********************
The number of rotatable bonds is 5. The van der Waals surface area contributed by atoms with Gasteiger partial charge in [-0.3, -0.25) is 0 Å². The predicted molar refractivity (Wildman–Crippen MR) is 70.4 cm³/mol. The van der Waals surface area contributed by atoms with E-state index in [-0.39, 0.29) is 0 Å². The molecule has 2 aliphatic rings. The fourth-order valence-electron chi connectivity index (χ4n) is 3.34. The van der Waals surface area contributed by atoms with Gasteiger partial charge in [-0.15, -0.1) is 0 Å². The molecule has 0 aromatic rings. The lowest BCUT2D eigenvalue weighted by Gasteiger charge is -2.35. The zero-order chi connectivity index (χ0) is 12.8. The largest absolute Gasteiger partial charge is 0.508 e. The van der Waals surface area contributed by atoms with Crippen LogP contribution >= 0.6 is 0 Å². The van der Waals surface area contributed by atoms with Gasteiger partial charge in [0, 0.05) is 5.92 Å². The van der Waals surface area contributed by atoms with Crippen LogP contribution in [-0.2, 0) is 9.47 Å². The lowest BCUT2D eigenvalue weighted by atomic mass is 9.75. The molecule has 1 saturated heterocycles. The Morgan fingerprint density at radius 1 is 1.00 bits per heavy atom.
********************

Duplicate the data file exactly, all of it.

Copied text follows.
The number of rotatable bonds is 5. The van der Waals surface area contributed by atoms with Gasteiger partial charge in [-0.3, -0.25) is 0 Å². The predicted molar refractivity (Wildman–Crippen MR) is 70.4 cm³/mol. The van der Waals surface area contributed by atoms with E-state index in [-0.39, 0.29) is 0 Å². The molecule has 2 aliphatic rings. The fourth-order valence-electron chi connectivity index (χ4n) is 3.34. The van der Waals surface area contributed by atoms with Gasteiger partial charge in [-0.15, -0.1) is 0 Å². The molecule has 0 aromatic rings. The lowest BCUT2D eigenvalue weighted by Gasteiger charge is -2.35. The zero-order chi connectivity index (χ0) is 12.8. The largest absolute Gasteiger partial charge is 0.508 e. The van der Waals surface area contributed by atoms with Crippen LogP contribution >= 0.6 is 0 Å². The van der Waals surface area contributed by atoms with Gasteiger partial charge in [0, 0.05) is 5.92 Å². The van der Waals surface area contributed by atoms with Crippen LogP contribution in [-0.2, 0) is 9.47 Å². The lowest BCUT2D eigenvalue weighted by atomic mass is 9.75. The molecule has 1 saturated heterocycles. The Morgan fingerprint density at radius 1 is 1.00 bits per heavy atom.